Jay Rosen considers what can influence an organization’s ethical culture, starting with senior leadership. Do your senior leaders practice what they preach? Employees can spot a disconnect from a mile away.
A company does not have an ethical culture unless top management commits to it. Employees not only listen to what senior leadership says but they watch how they act.
Employees look for signals about what really counts in an organization. But you must then move down to implementation of this goal. Employees want to know if senior leadership is committed to the company’s core values.
Equally important is a sense of organizational justice and fairness. Employees want to see not only that they will be treated fairly, but also that there is not a delineation of favorites and non-favorites in an organization. As we discussed last week, it is senior leadership who really drives the alignment between incentives and performance.
One of the key elements of effective leadership is listening. Are senior leaders in the organization listening to their people?
Do they give their people the opportunity to be heard as to whether the employees are receiving those messages? Do senior leaders get out of the ivory tower, go out into the field and meet with employees? Are there town halls or other types of group interactions? Do the employees see whether their leaders are living those kinds of values? All of this means establishing good communication from management with line staff.
Senior leadership must take the time to go sit with people or have an all-hands meeting or just reach out to a few people, have a cup of coffee with them, see how they’re doing. Those kinds of behaviors are very important in terms of driving ethical behavior from the top.
Listening can make employees feel like they are a part of the company, but it also allows management to further articulate and expand on their desire for an ethical culture to permeate the company.
By visiting national and international business locations and listening, senior management can further share the company’s mission and vision, and employees will have a greater understanding of how it all applies to them in the field.
It is crucial for perception to equal reality.
It is one thing for a CEO to say she has an open-door policy, that she wants to hear from anyone about illegal conduct or conduct that is antithetical to the company’s values. However, if no employee has ever brought forward any information because they are too afraid to approach the CEO, then there is an obvious disconnect between practice and reality at that company. It is even worse if there are past instances of retaliation against any employee who raised his or her hand in that manner.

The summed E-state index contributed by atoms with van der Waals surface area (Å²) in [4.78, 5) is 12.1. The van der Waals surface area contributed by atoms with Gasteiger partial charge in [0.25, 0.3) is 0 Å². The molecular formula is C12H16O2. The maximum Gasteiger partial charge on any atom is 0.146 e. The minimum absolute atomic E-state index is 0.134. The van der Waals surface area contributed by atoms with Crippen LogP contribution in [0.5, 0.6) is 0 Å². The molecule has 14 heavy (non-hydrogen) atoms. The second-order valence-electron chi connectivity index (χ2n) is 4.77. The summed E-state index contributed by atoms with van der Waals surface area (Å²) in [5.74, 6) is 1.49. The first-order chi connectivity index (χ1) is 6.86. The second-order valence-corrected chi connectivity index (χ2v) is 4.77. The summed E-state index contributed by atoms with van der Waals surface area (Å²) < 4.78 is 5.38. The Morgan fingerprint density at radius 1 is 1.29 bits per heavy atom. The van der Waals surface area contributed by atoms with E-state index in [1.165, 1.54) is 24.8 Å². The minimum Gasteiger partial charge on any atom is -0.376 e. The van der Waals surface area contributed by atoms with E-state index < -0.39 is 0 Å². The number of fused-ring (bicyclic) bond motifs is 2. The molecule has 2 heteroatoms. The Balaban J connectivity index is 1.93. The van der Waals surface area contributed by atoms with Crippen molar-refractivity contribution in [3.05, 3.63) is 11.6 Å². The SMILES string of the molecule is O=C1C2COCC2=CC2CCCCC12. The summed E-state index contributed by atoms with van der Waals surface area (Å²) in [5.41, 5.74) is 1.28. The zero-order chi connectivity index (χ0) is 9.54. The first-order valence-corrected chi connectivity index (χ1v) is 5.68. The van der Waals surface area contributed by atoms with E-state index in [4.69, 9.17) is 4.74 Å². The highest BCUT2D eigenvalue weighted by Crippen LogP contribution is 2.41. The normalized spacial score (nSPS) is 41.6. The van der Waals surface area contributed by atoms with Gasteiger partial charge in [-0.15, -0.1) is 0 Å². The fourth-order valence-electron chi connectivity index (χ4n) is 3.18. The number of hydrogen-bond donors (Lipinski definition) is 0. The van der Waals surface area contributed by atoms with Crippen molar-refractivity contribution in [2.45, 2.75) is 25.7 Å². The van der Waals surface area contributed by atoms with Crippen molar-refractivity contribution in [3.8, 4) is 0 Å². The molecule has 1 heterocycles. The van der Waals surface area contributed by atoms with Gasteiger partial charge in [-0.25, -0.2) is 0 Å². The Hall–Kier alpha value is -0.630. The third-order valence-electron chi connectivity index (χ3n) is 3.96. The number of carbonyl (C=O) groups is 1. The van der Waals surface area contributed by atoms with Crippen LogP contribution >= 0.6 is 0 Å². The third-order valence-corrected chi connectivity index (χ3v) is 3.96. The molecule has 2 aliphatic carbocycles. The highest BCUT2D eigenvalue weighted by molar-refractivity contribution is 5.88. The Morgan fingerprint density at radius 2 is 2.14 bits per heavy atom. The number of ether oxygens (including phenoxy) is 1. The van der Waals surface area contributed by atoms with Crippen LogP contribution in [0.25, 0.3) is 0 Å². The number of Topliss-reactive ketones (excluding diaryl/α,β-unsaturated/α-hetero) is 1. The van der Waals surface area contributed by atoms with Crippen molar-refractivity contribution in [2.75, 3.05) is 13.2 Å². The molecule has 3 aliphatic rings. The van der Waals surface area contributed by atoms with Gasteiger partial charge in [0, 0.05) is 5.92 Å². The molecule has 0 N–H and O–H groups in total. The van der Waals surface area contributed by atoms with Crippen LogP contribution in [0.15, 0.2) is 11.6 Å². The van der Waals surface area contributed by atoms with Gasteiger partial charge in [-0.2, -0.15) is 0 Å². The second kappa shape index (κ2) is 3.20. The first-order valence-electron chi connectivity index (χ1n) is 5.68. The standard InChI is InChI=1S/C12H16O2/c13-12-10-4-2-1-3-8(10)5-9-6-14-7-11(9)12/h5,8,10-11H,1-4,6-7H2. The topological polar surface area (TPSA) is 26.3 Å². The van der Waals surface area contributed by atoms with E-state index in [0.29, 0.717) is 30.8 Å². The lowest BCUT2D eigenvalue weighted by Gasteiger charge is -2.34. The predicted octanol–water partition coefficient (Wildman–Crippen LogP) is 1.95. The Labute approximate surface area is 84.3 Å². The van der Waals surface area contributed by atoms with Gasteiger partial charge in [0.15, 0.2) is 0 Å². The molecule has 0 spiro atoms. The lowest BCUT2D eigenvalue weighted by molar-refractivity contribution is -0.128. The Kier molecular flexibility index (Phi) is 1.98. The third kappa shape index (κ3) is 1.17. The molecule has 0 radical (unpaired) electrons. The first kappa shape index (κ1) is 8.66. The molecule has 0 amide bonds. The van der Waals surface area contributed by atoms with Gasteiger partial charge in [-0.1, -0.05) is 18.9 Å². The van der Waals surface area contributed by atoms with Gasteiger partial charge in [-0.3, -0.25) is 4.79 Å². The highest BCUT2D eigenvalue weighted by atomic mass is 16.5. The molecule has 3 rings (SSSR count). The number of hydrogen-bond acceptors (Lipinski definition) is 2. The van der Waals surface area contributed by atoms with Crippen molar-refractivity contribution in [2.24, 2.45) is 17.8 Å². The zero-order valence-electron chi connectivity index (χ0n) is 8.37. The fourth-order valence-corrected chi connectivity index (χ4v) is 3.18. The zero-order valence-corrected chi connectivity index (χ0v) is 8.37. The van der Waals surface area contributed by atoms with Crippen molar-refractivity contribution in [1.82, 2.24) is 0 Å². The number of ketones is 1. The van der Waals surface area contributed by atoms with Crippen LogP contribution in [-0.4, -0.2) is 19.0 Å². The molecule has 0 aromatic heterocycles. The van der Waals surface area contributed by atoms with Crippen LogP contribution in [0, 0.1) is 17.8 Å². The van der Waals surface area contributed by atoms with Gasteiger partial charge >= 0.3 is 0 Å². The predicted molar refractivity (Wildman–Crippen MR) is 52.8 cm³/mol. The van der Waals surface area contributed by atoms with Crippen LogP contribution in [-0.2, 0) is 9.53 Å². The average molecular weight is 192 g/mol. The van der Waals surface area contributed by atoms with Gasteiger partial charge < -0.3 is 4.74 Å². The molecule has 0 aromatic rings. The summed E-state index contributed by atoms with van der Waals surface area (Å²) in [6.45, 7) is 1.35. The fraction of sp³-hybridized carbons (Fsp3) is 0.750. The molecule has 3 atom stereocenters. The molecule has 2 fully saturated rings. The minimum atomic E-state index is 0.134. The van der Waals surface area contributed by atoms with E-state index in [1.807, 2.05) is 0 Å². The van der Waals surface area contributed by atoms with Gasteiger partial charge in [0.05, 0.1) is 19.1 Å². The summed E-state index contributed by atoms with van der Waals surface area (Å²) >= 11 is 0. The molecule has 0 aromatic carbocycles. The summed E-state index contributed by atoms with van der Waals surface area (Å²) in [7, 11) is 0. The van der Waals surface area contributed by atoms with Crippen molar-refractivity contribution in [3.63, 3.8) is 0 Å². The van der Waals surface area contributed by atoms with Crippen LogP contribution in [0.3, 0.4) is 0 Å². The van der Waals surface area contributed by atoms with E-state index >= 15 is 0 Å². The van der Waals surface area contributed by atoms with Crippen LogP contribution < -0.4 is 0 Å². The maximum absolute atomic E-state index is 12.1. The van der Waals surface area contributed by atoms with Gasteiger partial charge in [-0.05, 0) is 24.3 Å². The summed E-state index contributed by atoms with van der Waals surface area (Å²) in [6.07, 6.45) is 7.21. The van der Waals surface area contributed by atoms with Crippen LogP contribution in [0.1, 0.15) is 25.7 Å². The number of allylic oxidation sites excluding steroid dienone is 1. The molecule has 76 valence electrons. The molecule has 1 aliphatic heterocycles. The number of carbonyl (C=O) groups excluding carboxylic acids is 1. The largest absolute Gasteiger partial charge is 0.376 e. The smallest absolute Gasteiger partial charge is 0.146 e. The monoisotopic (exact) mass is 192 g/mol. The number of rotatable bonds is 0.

Employees are watching for signals on what is important to senior leadership.
If top management says compliance is number one, but a person who skirts the rules is not disciplined – or worse, rewarded through promotion – for such conduct, word gets around.
It is crucial to more than simply model the conduct; leaders must run the business based upon ethical values. A key insight is how senior leaders treat their staff. But if senior leadership is only driven by the bottom line, that message will also travel quickly among employees. In short, words are nice, even important, but actions speak much louder than words.
The key is alignment between what top management says and the company’s core values – between what the organization says and what it does. This all comes from senior management getting out of their offices and talking to employees in the field to see not only what they think, but how they feel.
No company aspires to be unethical, and most employees do not want to engage in illicit behavior, but if senior management does not talk to employees, they will not know how their messages are being received (and perceived). It does not take long when there is a disconnect between what senior management says and what the employees take away.
Please join me next week for part three, when we explore the role of a Chief Compliance Officer in strengthening the ethical culture of the organization.
In case you missed the earlier installments of this ongoing series, please see the links below.